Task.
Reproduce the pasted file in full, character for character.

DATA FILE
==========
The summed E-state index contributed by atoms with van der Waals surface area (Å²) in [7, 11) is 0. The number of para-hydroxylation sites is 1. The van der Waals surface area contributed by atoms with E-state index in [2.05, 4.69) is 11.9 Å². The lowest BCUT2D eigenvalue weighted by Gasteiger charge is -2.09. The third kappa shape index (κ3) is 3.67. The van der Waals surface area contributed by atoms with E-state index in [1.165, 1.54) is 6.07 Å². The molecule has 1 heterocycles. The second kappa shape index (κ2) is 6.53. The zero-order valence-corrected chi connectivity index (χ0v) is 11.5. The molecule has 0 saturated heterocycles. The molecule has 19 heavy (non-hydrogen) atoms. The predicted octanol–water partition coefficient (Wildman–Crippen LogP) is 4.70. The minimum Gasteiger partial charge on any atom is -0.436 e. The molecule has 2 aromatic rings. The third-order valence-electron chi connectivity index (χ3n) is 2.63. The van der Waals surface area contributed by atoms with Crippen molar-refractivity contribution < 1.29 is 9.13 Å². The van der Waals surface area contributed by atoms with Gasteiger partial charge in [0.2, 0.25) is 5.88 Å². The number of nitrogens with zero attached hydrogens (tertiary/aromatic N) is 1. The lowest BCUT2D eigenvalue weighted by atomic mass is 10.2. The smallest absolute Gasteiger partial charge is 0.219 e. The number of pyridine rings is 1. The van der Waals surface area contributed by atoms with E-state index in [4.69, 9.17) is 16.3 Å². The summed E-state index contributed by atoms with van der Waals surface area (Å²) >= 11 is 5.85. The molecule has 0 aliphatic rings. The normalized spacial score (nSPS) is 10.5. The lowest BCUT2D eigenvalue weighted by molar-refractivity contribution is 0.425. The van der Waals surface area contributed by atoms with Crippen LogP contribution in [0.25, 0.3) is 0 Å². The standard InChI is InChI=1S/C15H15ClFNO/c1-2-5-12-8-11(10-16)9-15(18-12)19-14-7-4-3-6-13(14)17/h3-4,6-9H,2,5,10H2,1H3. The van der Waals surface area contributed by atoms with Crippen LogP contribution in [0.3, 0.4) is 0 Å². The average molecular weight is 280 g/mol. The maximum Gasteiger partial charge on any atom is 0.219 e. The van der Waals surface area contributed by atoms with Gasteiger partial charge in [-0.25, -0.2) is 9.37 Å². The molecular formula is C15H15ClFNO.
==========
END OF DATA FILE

The summed E-state index contributed by atoms with van der Waals surface area (Å²) in [7, 11) is 0. The number of para-hydroxylation sites is 1. The van der Waals surface area contributed by atoms with E-state index in [2.05, 4.69) is 11.9 Å². The lowest BCUT2D eigenvalue weighted by Gasteiger charge is -2.09. The third kappa shape index (κ3) is 3.67. The van der Waals surface area contributed by atoms with E-state index in [1.165, 1.54) is 6.07 Å². The molecule has 1 heterocycles. The second kappa shape index (κ2) is 6.53. The zero-order valence-corrected chi connectivity index (χ0v) is 11.5. The molecule has 0 saturated heterocycles. The molecule has 19 heavy (non-hydrogen) atoms. The predicted octanol–water partition coefficient (Wildman–Crippen LogP) is 4.70. The minimum Gasteiger partial charge on any atom is -0.436 e. The molecule has 2 aromatic rings. The third-order valence-electron chi connectivity index (χ3n) is 2.63. The van der Waals surface area contributed by atoms with Crippen molar-refractivity contribution < 1.29 is 9.13 Å². The van der Waals surface area contributed by atoms with Gasteiger partial charge in [0.2, 0.25) is 5.88 Å². The number of nitrogens with zero attached hydrogens (tertiary/aromatic N) is 1. The lowest BCUT2D eigenvalue weighted by atomic mass is 10.2. The smallest absolute Gasteiger partial charge is 0.219 e. The number of pyridine rings is 1. The van der Waals surface area contributed by atoms with E-state index in [4.69, 9.17) is 16.3 Å². The summed E-state index contributed by atoms with van der Waals surface area (Å²) >= 11 is 5.85. The molecule has 0 aliphatic rings. The normalized spacial score (nSPS) is 10.5. The lowest BCUT2D eigenvalue weighted by molar-refractivity contribution is 0.425. The van der Waals surface area contributed by atoms with Crippen LogP contribution in [0.25, 0.3) is 0 Å². The standard InChI is InChI=1S/C15H15ClFNO/c1-2-5-12-8-11(10-16)9-15(18-12)19-14-7-4-3-6-13(14)17/h3-4,6-9H,2,5,10H2,1H3. The van der Waals surface area contributed by atoms with Crippen LogP contribution in [0.3, 0.4) is 0 Å². The average molecular weight is 280 g/mol. The maximum Gasteiger partial charge on any atom is 0.219 e. The van der Waals surface area contributed by atoms with Gasteiger partial charge in [-0.25, -0.2) is 9.37 Å². The molecular formula is C15H15ClFNO.